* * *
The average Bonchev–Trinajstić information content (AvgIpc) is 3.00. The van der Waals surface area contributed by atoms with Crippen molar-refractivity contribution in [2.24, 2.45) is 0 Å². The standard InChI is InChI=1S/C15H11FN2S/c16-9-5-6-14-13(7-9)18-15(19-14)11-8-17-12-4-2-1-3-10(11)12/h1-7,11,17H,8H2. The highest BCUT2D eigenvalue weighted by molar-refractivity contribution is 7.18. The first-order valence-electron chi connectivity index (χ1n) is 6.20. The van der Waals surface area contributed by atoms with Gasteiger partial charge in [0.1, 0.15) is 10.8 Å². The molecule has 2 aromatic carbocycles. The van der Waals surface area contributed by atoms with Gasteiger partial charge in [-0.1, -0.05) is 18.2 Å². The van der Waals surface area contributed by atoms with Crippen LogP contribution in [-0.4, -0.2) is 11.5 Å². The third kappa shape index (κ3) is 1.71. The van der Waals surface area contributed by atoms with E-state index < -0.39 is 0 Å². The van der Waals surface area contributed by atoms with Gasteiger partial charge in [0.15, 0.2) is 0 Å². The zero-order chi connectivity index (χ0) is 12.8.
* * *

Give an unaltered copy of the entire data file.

The average Bonchev–Trinajstić information content (AvgIpc) is 3.00. The van der Waals surface area contributed by atoms with Crippen molar-refractivity contribution in [2.24, 2.45) is 0 Å². The standard InChI is InChI=1S/C15H11FN2S/c16-9-5-6-14-13(7-9)18-15(19-14)11-8-17-12-4-2-1-3-10(11)12/h1-7,11,17H,8H2. The highest BCUT2D eigenvalue weighted by molar-refractivity contribution is 7.18. The first-order valence-electron chi connectivity index (χ1n) is 6.20. The van der Waals surface area contributed by atoms with Gasteiger partial charge in [0.1, 0.15) is 10.8 Å². The molecule has 2 aromatic carbocycles. The van der Waals surface area contributed by atoms with Gasteiger partial charge in [-0.1, -0.05) is 18.2 Å². The van der Waals surface area contributed by atoms with Crippen LogP contribution in [-0.4, -0.2) is 11.5 Å². The third kappa shape index (κ3) is 1.71. The van der Waals surface area contributed by atoms with E-state index < -0.39 is 0 Å². The van der Waals surface area contributed by atoms with Gasteiger partial charge in [0.15, 0.2) is 0 Å². The zero-order chi connectivity index (χ0) is 12.8.